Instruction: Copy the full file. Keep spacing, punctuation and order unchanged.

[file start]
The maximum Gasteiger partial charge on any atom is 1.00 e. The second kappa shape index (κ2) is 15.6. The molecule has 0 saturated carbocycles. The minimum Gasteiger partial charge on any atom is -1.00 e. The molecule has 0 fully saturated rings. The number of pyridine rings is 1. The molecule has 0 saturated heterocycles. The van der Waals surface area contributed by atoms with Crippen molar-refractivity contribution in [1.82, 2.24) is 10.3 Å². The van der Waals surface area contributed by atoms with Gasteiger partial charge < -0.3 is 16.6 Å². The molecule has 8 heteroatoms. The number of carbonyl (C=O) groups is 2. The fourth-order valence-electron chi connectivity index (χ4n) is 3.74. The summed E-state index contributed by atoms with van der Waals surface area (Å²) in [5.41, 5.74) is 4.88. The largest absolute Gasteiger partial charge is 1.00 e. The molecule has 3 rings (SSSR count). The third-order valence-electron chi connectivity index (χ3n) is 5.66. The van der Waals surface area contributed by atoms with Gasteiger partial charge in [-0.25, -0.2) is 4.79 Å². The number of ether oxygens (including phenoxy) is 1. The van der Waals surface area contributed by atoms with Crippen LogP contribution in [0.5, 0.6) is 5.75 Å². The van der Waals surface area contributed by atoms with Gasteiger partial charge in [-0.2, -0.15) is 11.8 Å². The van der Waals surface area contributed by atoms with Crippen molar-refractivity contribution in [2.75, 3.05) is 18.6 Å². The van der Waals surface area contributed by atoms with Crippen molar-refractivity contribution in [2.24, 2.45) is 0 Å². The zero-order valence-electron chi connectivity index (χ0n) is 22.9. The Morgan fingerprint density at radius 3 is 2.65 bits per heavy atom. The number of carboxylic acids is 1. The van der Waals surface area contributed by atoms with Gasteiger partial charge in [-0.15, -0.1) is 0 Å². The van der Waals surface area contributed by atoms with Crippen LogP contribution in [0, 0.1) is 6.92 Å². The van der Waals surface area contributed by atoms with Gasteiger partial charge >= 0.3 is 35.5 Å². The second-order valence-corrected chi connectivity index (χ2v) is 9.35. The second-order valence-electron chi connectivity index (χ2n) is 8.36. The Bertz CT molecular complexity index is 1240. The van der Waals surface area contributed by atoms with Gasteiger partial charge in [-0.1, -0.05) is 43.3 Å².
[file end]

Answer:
The maximum Gasteiger partial charge on any atom is 1.00 e. The second kappa shape index (κ2) is 15.6. The molecule has 0 saturated carbocycles. The minimum Gasteiger partial charge on any atom is -1.00 e. The molecule has 0 fully saturated rings. The number of pyridine rings is 1. The molecule has 0 saturated heterocycles. The van der Waals surface area contributed by atoms with Crippen molar-refractivity contribution in [1.82, 2.24) is 10.3 Å². The van der Waals surface area contributed by atoms with Gasteiger partial charge < -0.3 is 16.6 Å². The molecule has 8 heteroatoms. The number of carbonyl (C=O) groups is 2. The fourth-order valence-electron chi connectivity index (χ4n) is 3.74. The summed E-state index contributed by atoms with van der Waals surface area (Å²) in [5.41, 5.74) is 4.88. The largest absolute Gasteiger partial charge is 1.00 e. The molecule has 3 rings (SSSR count). The third-order valence-electron chi connectivity index (χ3n) is 5.66. The van der Waals surface area contributed by atoms with Gasteiger partial charge in [-0.25, -0.2) is 4.79 Å². The number of ether oxygens (including phenoxy) is 1. The van der Waals surface area contributed by atoms with Crippen LogP contribution in [0.5, 0.6) is 5.75 Å². The van der Waals surface area contributed by atoms with Gasteiger partial charge in [-0.2, -0.15) is 11.8 Å². The van der Waals surface area contributed by atoms with Crippen molar-refractivity contribution in [2.75, 3.05) is 18.6 Å². The van der Waals surface area contributed by atoms with Crippen molar-refractivity contribution in [2.24, 2.45) is 0 Å². The zero-order valence-electron chi connectivity index (χ0n) is 22.9. The Morgan fingerprint density at radius 3 is 2.65 bits per heavy atom. The number of carboxylic acids is 1. The van der Waals surface area contributed by atoms with Gasteiger partial charge in [-0.15, -0.1) is 0 Å². The van der Waals surface area contributed by atoms with Crippen LogP contribution in [0, 0.1) is 6.92 Å². The van der Waals surface area contributed by atoms with Gasteiger partial charge >= 0.3 is 35.5 Å². The second-order valence-corrected chi connectivity index (χ2v) is 9.35. The second-order valence-electron chi connectivity index (χ2n) is 8.36. The Bertz CT molecular complexity index is 1240. The van der Waals surface area contributed by atoms with Gasteiger partial charge in [-0.1, -0.05) is 43.3 Å².